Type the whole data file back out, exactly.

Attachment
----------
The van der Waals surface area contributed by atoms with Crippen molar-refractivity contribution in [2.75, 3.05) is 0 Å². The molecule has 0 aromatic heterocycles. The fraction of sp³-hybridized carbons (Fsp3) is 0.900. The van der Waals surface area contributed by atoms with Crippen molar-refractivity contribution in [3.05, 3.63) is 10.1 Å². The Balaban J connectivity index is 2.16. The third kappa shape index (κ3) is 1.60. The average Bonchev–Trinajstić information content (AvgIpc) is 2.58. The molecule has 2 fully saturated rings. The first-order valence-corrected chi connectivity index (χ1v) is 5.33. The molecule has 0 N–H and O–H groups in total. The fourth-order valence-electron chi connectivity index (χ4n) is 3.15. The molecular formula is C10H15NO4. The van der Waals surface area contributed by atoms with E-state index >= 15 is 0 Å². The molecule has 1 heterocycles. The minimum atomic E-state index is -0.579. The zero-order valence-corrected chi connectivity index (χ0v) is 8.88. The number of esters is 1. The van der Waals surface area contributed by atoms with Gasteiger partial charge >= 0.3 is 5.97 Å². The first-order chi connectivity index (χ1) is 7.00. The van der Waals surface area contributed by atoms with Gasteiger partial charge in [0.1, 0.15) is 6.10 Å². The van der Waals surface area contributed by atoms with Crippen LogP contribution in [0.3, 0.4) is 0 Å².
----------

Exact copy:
The van der Waals surface area contributed by atoms with Crippen molar-refractivity contribution in [2.75, 3.05) is 0 Å². The molecule has 0 aromatic heterocycles. The fraction of sp³-hybridized carbons (Fsp3) is 0.900. The van der Waals surface area contributed by atoms with Crippen molar-refractivity contribution in [3.05, 3.63) is 10.1 Å². The Balaban J connectivity index is 2.16. The third kappa shape index (κ3) is 1.60. The average Bonchev–Trinajstić information content (AvgIpc) is 2.58. The molecule has 2 fully saturated rings. The first-order valence-corrected chi connectivity index (χ1v) is 5.33. The molecule has 0 N–H and O–H groups in total. The fourth-order valence-electron chi connectivity index (χ4n) is 3.15. The molecular formula is C10H15NO4. The van der Waals surface area contributed by atoms with E-state index >= 15 is 0 Å². The molecule has 1 heterocycles. The minimum atomic E-state index is -0.579. The zero-order valence-corrected chi connectivity index (χ0v) is 8.88. The number of esters is 1. The van der Waals surface area contributed by atoms with Gasteiger partial charge >= 0.3 is 5.97 Å². The first-order chi connectivity index (χ1) is 7.00. The van der Waals surface area contributed by atoms with Gasteiger partial charge in [0.1, 0.15) is 6.10 Å². The van der Waals surface area contributed by atoms with Crippen LogP contribution in [0.3, 0.4) is 0 Å².